2. Would or Will…leaders of progressive churches defend, give platform to or support and praise conservative fundamentalists who decry hate and intolerance if one of their own was involved in a massacre like the one at the gay bar in Orlando?
  3. Can we have an open discussion about the reality of the majority positions of groups like Evangleicalism, Mormonism, Judaism and Islam on the issue of homosexuality?
  4. Can we address the leap traversed in ideological and theological distance between Evangelicals and Trump in this election and Evangelicals and Romney in the last?
  5. While discussing and debating banning semi-automatic rifles because of their use in mass killings, why aren’t we discussing banning alcohol because of the scourge of alcohol related deaths, abuse and violence?
  6. The freedom to debate and protest, write or say what you believe, feel or think is an American value the is foundational to an open and tolerant culture. Killing others who ignore, disagree, disdain or demonize our views is not. How did these two become equal in our cultural conversation?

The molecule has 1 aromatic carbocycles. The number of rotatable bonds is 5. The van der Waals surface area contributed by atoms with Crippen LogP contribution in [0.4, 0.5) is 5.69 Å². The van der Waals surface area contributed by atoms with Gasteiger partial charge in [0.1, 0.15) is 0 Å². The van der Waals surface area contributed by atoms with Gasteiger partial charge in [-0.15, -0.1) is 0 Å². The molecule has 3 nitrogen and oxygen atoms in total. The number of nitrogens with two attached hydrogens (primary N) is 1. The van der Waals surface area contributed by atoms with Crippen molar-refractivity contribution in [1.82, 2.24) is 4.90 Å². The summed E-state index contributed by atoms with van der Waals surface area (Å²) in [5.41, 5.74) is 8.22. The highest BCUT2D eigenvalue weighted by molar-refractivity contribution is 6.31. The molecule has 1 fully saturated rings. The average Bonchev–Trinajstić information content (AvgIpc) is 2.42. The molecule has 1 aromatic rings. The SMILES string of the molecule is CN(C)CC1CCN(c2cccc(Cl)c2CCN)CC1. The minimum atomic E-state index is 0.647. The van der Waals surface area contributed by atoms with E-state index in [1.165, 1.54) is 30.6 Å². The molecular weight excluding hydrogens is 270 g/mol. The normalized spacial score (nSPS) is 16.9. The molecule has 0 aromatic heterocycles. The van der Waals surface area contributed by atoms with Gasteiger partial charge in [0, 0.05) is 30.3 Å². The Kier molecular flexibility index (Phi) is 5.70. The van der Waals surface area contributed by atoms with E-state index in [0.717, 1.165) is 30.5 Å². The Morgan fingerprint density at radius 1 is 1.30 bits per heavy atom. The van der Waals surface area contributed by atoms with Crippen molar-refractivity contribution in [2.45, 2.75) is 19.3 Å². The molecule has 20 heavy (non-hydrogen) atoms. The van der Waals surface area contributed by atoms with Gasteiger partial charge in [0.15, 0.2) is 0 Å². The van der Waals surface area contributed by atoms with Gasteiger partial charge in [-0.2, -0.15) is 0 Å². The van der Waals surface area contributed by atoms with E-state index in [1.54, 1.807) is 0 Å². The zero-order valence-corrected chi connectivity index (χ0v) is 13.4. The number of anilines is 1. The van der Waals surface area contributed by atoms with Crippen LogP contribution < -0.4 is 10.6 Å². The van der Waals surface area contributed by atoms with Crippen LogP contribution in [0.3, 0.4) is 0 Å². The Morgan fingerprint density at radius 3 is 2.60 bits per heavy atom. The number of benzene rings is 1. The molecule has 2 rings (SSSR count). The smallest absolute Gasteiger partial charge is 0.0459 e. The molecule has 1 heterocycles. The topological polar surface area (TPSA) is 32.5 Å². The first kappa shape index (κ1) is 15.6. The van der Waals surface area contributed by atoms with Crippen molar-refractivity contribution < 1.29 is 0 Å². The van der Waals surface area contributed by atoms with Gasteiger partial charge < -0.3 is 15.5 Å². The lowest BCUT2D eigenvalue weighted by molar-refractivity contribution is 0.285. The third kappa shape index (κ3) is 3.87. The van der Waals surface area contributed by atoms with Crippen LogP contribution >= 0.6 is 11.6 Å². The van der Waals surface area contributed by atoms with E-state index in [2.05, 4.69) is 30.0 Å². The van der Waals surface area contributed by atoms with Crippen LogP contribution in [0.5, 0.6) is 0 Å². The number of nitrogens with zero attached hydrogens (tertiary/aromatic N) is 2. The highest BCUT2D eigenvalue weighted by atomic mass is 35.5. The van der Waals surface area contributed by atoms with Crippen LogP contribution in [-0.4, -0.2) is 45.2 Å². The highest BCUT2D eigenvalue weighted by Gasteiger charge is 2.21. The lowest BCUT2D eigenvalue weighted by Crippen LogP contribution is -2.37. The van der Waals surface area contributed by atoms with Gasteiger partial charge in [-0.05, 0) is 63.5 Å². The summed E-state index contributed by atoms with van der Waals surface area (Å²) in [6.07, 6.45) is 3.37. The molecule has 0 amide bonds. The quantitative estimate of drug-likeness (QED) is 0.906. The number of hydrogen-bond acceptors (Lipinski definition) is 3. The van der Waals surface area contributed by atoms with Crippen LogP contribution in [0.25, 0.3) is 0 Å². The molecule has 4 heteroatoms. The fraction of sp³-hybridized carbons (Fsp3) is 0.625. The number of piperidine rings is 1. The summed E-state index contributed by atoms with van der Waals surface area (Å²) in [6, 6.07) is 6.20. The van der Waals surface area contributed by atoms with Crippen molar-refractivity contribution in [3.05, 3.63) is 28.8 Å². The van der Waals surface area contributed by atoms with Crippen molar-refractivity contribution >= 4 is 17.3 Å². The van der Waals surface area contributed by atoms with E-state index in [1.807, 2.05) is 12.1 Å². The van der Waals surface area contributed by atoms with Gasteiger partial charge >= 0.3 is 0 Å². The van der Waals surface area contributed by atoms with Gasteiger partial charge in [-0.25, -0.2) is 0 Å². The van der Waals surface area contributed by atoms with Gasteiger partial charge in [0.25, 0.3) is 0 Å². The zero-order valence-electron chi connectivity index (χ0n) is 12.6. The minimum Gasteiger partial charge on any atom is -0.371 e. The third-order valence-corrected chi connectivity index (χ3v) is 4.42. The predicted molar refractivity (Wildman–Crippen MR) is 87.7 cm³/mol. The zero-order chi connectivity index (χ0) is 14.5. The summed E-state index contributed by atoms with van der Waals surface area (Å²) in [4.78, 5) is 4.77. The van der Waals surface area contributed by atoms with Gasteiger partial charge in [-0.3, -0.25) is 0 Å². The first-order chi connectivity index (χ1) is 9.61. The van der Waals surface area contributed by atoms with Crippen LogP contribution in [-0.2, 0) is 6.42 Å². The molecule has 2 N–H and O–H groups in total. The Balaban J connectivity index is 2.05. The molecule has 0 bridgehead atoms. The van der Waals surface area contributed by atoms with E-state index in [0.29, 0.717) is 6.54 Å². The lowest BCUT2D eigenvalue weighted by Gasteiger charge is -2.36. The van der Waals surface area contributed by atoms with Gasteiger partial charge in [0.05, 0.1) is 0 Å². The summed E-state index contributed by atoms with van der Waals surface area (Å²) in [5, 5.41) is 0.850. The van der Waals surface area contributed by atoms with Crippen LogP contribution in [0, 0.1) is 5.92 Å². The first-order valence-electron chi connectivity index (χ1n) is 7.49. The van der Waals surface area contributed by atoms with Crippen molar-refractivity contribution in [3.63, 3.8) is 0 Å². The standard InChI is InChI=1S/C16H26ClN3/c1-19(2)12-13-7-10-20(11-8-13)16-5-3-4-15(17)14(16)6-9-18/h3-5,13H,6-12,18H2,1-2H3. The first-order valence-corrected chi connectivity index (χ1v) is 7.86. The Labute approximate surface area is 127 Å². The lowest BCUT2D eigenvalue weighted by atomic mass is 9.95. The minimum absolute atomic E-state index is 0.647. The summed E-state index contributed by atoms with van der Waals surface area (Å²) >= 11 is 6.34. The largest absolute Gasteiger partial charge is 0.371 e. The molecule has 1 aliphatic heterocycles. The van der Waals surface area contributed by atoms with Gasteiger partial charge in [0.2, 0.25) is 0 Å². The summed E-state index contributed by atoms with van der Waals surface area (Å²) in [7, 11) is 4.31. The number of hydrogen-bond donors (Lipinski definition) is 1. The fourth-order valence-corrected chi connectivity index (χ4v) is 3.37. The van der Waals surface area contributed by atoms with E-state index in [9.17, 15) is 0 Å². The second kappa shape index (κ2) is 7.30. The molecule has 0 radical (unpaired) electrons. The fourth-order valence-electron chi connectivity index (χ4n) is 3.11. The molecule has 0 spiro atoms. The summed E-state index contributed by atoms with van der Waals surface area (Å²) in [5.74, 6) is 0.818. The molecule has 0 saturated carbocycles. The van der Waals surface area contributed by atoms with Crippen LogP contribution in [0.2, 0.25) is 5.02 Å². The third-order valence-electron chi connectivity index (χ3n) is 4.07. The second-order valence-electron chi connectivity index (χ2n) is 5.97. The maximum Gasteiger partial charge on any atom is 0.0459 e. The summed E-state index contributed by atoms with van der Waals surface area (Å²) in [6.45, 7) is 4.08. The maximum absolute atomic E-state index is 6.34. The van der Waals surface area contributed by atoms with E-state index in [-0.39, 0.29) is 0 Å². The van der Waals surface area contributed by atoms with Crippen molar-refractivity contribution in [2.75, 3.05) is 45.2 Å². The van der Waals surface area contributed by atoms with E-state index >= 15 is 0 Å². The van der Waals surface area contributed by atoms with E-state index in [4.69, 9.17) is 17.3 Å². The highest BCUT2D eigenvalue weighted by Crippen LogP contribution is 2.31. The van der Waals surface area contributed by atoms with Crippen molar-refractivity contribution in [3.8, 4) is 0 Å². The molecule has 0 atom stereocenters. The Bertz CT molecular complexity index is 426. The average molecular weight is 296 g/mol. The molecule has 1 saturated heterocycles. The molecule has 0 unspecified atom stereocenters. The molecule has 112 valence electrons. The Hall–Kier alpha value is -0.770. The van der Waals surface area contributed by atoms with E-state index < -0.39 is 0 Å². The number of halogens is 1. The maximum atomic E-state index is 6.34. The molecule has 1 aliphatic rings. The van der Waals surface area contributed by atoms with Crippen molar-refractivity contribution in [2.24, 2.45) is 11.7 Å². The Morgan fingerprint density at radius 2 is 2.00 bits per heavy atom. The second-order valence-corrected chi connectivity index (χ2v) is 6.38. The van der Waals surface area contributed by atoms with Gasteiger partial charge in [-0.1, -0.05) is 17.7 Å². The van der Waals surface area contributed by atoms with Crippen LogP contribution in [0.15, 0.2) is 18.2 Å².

7. Can the Hard Right spend as much time talking and preaching against the sins against the spirit (love, joy, peace, patience, kindness, goodness, faithfulness, gentleness, and self-control Galatians 5:19-23) as they do against the sins of the flesh?
  8. Can the Hard Left spend as much time talking and preaching against the sins of the flesh (sexual immorality, impurity, lustful pleasures, idolatry, sorcery, hostility, quarreling, jealousy, outbursts of anger, selfish ambition, dissension, division, envy, drunkenness, wild parties Galatians 5:19-23) as they do about sins against the spirit?